Lindsay Weber Photography

Where To Find Inspiration to Better Your Photography

17 January 2014

A common problem that many photographers often face after shooting for awhile is that they often get stuck in a rut. They might lose enthusiasm and creativity or feel like they are just shooting the same old things over and over again. Well it’s a new year! I’ve come up with a list of things that might help you get inspired to pick up your camera and shoot more creatively!


1. Change Your Perspective

Often times when I’m unhappy with how a shot is turning out, I will move my position to change up my perspective. If you are shooting something like a sculpture, instead of shooting it head on try getting on the floor and shooting up at it or walk around, get high or get low and shoot from different angles until you get something unique that you really love.

2. Start a 365 Day Photo Project or 30 Day Photo Challenge

I have completed at least one 365 Day Photo Project and let me tell you, it really pushes you to find new and interesting things to take pictures of because you have to post a picture every day (whether it be to Facebook, Flickr, or wherever you’d like to share the pics you take). If a 365 Day project seems too daunting of a task to take on you can try a 30 Day Photo Challenge which usually involves a list of something particular to shoot for every day in a month. I find these projects really push my creativity and in the end I end up really improving my photography.

3. Browse Online Forums, Blogs and Websites

Why not get inspired by other photographer’s work? Go online and check out what other photographers are taking pictures of by looking at their websites or blogs. Or join a photography community online where you can view thousands of topics on photography. There are several other websites you can look at to get inspired such as Flickr, Pinterest and 500px. I have my own Pinterest account myself where I save all sorts of pictures that inspire me. Check them out here!


4. Pick A Theme

Sometimes just picking a theme of what to photograph will help keep you inspired. For instance, you could choose to photograph motion which could entail anything from blurring the background of a biker riding by to freezing motion by capturing drops of water dripping from a faucet. Other themes you could choose from might be: shadows, light, silhouettes, nature, or even just a color.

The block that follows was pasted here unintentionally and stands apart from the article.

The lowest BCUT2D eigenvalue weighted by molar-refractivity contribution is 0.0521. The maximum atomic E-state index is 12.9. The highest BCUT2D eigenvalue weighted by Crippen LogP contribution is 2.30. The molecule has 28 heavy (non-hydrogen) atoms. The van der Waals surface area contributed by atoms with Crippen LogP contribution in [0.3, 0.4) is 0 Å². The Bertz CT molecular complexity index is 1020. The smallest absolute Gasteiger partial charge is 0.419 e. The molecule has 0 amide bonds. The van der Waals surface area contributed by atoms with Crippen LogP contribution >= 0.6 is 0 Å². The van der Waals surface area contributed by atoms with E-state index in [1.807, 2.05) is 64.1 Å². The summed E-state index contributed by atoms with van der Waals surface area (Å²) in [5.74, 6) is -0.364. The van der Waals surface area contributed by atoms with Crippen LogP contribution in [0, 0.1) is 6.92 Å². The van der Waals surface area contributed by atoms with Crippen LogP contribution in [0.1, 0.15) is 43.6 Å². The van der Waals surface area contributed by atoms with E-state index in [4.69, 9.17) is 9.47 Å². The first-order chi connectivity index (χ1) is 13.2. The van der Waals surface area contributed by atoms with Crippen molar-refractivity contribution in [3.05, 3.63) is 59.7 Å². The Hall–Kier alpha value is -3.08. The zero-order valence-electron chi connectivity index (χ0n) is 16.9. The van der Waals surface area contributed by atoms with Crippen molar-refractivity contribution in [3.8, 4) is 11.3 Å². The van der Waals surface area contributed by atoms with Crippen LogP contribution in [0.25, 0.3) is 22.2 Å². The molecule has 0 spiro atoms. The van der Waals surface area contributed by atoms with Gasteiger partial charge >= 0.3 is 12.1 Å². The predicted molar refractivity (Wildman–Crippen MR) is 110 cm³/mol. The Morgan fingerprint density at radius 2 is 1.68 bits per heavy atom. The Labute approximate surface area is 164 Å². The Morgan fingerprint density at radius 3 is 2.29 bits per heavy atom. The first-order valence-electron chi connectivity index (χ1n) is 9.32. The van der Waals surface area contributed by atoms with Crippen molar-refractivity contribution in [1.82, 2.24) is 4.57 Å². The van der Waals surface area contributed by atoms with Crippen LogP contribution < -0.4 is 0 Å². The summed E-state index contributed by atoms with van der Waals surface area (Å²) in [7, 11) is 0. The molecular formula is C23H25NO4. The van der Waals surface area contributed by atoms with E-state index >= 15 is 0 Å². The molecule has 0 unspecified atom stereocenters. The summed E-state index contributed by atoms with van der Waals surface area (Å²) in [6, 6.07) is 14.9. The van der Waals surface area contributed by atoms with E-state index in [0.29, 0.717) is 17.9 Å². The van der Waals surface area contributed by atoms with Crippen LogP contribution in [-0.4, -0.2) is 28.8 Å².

5. Take A  Photography Class

Taking a photography class will help broaden your skill set. You can learn different techniques you might not have mastered yet such as stopping motion, creating light trails, how to shoot in the dark, etc. I always enjoyed taking classes because I would usually get assignments each week that would force me to shoot different types of scenarios that I might not have thought of before. I also always loved getting helpful critiques on my photos each week from my teachers and classmates.


6. Get Outside & Go For A Walk

Even just taking a simple walk around your neighborhood can help you find things that might inspire you such as storefronts, signage, parks, coffee shops, etc. With seasons  changing you can find things around your neighborhood that you might not have had the chance to photograph yet. Changing leaves in the fall, snow covered trees and newly budding flowers all make for great subjects to photograph that you might come across on a walk.

7. Choose a Style

Another great way to find a little bit of inspiration is to choose a specific style of photography you’d like to try. You could try shooting street photography or only in black and white. Macro photography is a great way to show objects in a very different way. Maybe you’d like to try shooting landscapes or architecture. Try something you don’t usually shoot. Who knows, you might just find that you love a different type of style than what you’re used to shooting in.

So the answer to the question, “Where do I find inspiration from when I get into a photography rut?” is… well, everywhere and anywhere really. We all need a little inspiration from time to time. I hope these suggestions have given you some new ideas on how to push yourself to keep shooting and get more creative with your photography this year.

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